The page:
Neutron star ringing like a bell

A crusty star is ringing like a bell after one of the biggest explosions ever witnessed in the universe, Nasa revealed this week.
The star’s crust is a mile thick and so compressed that just a teaspoonful would weigh ten million tons.
The blast was the most powerful ever detected by a satellite in orbit called Rossi X-ray Timing Explorer.
Since it happened the neutron star SGR 1806-20, which lies about 40,000 light years away in the constellation Sagittarius, has been under intense scrutiny by astronomers.
They believe the explosion, first spotted 16 months ago, was caused by an earthquake in the star which is one of the densest objects in the universe.
It has nearly one and a half times as much material as the Sun crammed into a sphere just 12 miles across.
Tod Strohmayer of Nasa’s Goddard Space Flight Center in Greenbelt, Maryland, said: “We think this explosion, the biggest of its kind ever observed, really jolted the star and literally started it ringing like a bell.
“The vibrations created in the explosion, although faint, provide very specific clues about what makes up these bizarre objects.”
The star’s vibrations allowed the scientists to measure the depth of the crust around it. The neutron star – believed to be the collapsed remains of a supernova – is of a type called magnetars because it is highly magnetic.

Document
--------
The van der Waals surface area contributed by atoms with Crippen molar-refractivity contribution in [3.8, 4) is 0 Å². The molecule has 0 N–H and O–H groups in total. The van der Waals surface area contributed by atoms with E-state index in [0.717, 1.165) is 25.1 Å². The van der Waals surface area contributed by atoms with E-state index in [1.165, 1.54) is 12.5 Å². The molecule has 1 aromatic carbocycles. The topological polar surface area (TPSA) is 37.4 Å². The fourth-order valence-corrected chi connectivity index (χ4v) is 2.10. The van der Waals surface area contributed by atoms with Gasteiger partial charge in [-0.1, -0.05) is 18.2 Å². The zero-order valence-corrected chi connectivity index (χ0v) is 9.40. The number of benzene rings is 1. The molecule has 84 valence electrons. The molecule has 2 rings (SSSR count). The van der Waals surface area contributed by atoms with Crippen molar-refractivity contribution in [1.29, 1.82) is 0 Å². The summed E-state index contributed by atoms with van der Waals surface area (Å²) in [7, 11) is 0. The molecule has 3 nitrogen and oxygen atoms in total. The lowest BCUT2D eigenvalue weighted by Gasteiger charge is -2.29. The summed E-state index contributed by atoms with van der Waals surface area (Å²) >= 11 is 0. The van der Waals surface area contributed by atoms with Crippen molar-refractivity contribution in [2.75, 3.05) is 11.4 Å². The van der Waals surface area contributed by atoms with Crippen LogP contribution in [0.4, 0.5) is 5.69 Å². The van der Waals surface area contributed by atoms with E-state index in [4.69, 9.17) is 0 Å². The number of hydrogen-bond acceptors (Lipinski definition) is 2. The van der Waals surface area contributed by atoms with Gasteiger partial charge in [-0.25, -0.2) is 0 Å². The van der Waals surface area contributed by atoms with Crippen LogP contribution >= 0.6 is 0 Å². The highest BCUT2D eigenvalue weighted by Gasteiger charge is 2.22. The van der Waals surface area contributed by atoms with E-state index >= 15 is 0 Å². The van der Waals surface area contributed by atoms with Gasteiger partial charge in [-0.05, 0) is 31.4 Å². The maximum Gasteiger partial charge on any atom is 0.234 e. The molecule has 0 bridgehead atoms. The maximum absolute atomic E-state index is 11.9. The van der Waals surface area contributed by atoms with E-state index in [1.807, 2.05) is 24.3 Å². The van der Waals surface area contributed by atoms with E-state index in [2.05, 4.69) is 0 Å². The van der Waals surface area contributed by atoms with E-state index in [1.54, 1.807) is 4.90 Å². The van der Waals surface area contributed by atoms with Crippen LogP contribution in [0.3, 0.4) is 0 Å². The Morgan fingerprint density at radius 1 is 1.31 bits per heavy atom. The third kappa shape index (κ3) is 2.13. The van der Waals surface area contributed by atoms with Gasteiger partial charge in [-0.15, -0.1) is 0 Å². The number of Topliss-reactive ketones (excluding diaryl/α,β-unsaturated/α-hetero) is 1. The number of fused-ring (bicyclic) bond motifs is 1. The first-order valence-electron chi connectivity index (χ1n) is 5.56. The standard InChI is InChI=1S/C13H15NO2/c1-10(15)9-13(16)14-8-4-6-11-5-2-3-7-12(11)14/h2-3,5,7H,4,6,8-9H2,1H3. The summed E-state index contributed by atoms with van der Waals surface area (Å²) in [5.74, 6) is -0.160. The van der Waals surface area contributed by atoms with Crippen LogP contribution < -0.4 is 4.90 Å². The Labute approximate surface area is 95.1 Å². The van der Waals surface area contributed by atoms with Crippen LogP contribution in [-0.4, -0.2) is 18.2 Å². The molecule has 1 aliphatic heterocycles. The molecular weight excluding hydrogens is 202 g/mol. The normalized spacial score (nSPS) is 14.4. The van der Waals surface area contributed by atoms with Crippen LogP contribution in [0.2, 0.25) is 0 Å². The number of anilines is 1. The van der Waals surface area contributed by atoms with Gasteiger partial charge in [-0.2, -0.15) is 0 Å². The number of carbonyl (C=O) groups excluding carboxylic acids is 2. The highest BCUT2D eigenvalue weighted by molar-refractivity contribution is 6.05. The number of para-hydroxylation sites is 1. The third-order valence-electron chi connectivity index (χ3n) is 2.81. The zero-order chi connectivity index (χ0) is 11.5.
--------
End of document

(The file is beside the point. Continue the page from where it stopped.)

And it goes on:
Paul Sutherland

Paul Sutherland

I have been a professional journalist for nearly 40 years. I write regularly for science magazines including BBC Sky at Night magazine, BBC Focus, Astronomy Now and Popular Astronomy. I have also authored three books on astronomy and contributed to others.
Paul Sutherland

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Paul Sutherland

I have been a professional journalist for nearly 40 years. I write regularly for science magazines including BBC Sky at Night magazine, BBC Focus, Astronomy Now and Popular Astronomy. I have also authored three books on astronomy and contributed to others.

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